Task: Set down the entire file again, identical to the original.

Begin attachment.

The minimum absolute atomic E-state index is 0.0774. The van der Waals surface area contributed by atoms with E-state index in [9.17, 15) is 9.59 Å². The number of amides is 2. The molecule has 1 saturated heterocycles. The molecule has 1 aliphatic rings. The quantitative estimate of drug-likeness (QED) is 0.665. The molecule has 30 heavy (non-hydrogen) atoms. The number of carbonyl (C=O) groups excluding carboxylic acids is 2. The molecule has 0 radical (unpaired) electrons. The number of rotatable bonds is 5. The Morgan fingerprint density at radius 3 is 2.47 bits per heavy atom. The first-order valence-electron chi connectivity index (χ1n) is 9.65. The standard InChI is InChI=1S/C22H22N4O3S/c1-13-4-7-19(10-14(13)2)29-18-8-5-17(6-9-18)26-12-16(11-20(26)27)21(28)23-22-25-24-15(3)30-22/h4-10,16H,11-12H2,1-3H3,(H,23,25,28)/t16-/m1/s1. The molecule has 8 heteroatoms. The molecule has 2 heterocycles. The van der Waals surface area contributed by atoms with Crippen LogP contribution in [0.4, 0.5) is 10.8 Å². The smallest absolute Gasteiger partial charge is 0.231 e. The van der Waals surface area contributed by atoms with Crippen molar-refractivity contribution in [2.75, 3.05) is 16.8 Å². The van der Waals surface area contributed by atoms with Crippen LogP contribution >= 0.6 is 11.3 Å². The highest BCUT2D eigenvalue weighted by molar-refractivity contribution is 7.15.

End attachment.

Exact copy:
The minimum absolute atomic E-state index is 0.0774. The van der Waals surface area contributed by atoms with E-state index in [9.17, 15) is 9.59 Å². The number of amides is 2. The molecule has 1 saturated heterocycles. The molecule has 1 aliphatic rings. The quantitative estimate of drug-likeness (QED) is 0.665. The molecule has 30 heavy (non-hydrogen) atoms. The number of carbonyl (C=O) groups excluding carboxylic acids is 2. The molecule has 0 radical (unpaired) electrons. The number of rotatable bonds is 5. The Morgan fingerprint density at radius 3 is 2.47 bits per heavy atom. The first-order valence-electron chi connectivity index (χ1n) is 9.65. The standard InChI is InChI=1S/C22H22N4O3S/c1-13-4-7-19(10-14(13)2)29-18-8-5-17(6-9-18)26-12-16(11-20(26)27)21(28)23-22-25-24-15(3)30-22/h4-10,16H,11-12H2,1-3H3,(H,23,25,28)/t16-/m1/s1. The molecule has 8 heteroatoms. The molecule has 2 heterocycles. The van der Waals surface area contributed by atoms with Crippen LogP contribution in [0.4, 0.5) is 10.8 Å². The smallest absolute Gasteiger partial charge is 0.231 e. The van der Waals surface area contributed by atoms with Crippen molar-refractivity contribution in [2.75, 3.05) is 16.8 Å². The van der Waals surface area contributed by atoms with Crippen LogP contribution >= 0.6 is 11.3 Å². The highest BCUT2D eigenvalue weighted by molar-refractivity contribution is 7.15.